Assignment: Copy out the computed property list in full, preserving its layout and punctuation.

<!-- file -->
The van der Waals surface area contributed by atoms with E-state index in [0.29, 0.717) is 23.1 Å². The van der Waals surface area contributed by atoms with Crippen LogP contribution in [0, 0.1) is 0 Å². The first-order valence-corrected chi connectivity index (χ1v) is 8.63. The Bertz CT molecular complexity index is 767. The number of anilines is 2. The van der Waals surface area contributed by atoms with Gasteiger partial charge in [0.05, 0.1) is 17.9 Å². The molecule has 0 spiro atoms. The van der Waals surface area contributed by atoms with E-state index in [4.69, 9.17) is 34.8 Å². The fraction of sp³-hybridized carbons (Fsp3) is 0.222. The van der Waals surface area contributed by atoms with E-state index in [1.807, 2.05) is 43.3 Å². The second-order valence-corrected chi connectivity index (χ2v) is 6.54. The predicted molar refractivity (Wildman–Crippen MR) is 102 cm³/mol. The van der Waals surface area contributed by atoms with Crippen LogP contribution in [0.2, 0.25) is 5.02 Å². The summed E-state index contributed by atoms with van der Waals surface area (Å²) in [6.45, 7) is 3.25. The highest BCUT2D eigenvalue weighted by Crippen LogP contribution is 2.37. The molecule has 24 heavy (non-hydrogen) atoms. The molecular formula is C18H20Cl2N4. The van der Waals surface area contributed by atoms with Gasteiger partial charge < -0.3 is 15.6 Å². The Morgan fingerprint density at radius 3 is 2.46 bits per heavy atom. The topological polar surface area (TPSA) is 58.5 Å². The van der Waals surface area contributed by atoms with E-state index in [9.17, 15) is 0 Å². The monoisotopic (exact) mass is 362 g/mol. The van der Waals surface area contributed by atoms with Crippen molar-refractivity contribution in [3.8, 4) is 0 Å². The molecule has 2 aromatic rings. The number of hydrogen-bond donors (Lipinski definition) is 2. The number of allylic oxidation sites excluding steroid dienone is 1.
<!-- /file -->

The van der Waals surface area contributed by atoms with E-state index in [0.29, 0.717) is 23.1 Å². The van der Waals surface area contributed by atoms with Crippen LogP contribution in [0, 0.1) is 0 Å². The first-order valence-corrected chi connectivity index (χ1v) is 8.63. The Bertz CT molecular complexity index is 767. The number of anilines is 2. The van der Waals surface area contributed by atoms with Gasteiger partial charge in [0.05, 0.1) is 17.9 Å². The molecule has 0 spiro atoms. The van der Waals surface area contributed by atoms with E-state index in [4.69, 9.17) is 34.8 Å². The fraction of sp³-hybridized carbons (Fsp3) is 0.222. The van der Waals surface area contributed by atoms with E-state index in [1.807, 2.05) is 43.3 Å². The second-order valence-corrected chi connectivity index (χ2v) is 6.54. The predicted molar refractivity (Wildman–Crippen MR) is 102 cm³/mol. The van der Waals surface area contributed by atoms with Crippen LogP contribution in [0.2, 0.25) is 5.02 Å². The summed E-state index contributed by atoms with van der Waals surface area (Å²) in [6.45, 7) is 3.25. The highest BCUT2D eigenvalue weighted by Crippen LogP contribution is 2.37. The molecule has 24 heavy (non-hydrogen) atoms. The molecular formula is C18H20Cl2N4. The van der Waals surface area contributed by atoms with Gasteiger partial charge < -0.3 is 15.6 Å². The Morgan fingerprint density at radius 3 is 2.46 bits per heavy atom. The topological polar surface area (TPSA) is 58.5 Å². The van der Waals surface area contributed by atoms with E-state index in [9.17, 15) is 0 Å². The monoisotopic (exact) mass is 362 g/mol. The van der Waals surface area contributed by atoms with Crippen molar-refractivity contribution in [3.8, 4) is 0 Å². The molecule has 2 aromatic rings. The number of hydrogen-bond donors (Lipinski definition) is 2. The number of allylic oxidation sites excluding steroid dienone is 1.